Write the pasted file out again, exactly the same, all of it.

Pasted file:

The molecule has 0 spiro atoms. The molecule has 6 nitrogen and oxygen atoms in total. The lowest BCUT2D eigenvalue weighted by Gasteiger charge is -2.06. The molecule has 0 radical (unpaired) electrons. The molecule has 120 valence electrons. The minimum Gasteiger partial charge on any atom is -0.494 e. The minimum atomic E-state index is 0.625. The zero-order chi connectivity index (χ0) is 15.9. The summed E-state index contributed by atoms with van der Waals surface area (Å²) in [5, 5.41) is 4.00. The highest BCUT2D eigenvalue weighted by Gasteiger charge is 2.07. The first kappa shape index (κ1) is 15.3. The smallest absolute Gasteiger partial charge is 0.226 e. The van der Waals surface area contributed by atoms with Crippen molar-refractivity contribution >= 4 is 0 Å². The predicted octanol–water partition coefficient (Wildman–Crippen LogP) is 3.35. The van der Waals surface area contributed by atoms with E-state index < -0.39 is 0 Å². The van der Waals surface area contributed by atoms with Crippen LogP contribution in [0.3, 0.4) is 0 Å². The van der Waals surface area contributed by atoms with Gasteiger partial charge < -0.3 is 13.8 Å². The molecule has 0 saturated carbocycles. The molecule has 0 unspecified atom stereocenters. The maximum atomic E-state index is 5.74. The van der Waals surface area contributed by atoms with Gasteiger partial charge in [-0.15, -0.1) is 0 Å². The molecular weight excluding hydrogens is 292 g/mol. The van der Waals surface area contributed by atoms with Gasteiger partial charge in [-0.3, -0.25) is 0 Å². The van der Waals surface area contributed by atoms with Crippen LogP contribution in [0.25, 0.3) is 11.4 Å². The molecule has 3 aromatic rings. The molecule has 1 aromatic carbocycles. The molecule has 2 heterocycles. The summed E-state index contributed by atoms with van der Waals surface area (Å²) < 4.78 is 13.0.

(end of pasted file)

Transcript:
The molecule has 0 spiro atoms. The molecule has 6 nitrogen and oxygen atoms in total. The lowest BCUT2D eigenvalue weighted by Gasteiger charge is -2.06. The molecule has 0 radical (unpaired) electrons. The molecule has 120 valence electrons. The minimum Gasteiger partial charge on any atom is -0.494 e. The minimum atomic E-state index is 0.625. The zero-order chi connectivity index (χ0) is 15.9. The summed E-state index contributed by atoms with van der Waals surface area (Å²) in [5, 5.41) is 4.00. The highest BCUT2D eigenvalue weighted by Gasteiger charge is 2.07. The first kappa shape index (κ1) is 15.3. The smallest absolute Gasteiger partial charge is 0.226 e. The van der Waals surface area contributed by atoms with Crippen molar-refractivity contribution >= 4 is 0 Å². The predicted octanol–water partition coefficient (Wildman–Crippen LogP) is 3.35. The van der Waals surface area contributed by atoms with E-state index < -0.39 is 0 Å². The van der Waals surface area contributed by atoms with Crippen LogP contribution in [0.3, 0.4) is 0 Å². The van der Waals surface area contributed by atoms with Gasteiger partial charge < -0.3 is 13.8 Å². The molecule has 0 saturated carbocycles. The molecule has 0 unspecified atom stereocenters. The maximum atomic E-state index is 5.74. The van der Waals surface area contributed by atoms with Gasteiger partial charge in [-0.15, -0.1) is 0 Å². The molecular weight excluding hydrogens is 292 g/mol. The van der Waals surface area contributed by atoms with Gasteiger partial charge in [-0.3, -0.25) is 0 Å². The van der Waals surface area contributed by atoms with Crippen LogP contribution in [0.25, 0.3) is 11.4 Å². The molecule has 3 aromatic rings. The molecule has 1 aromatic carbocycles. The molecule has 2 heterocycles. The summed E-state index contributed by atoms with van der Waals surface area (Å²) < 4.78 is 13.0.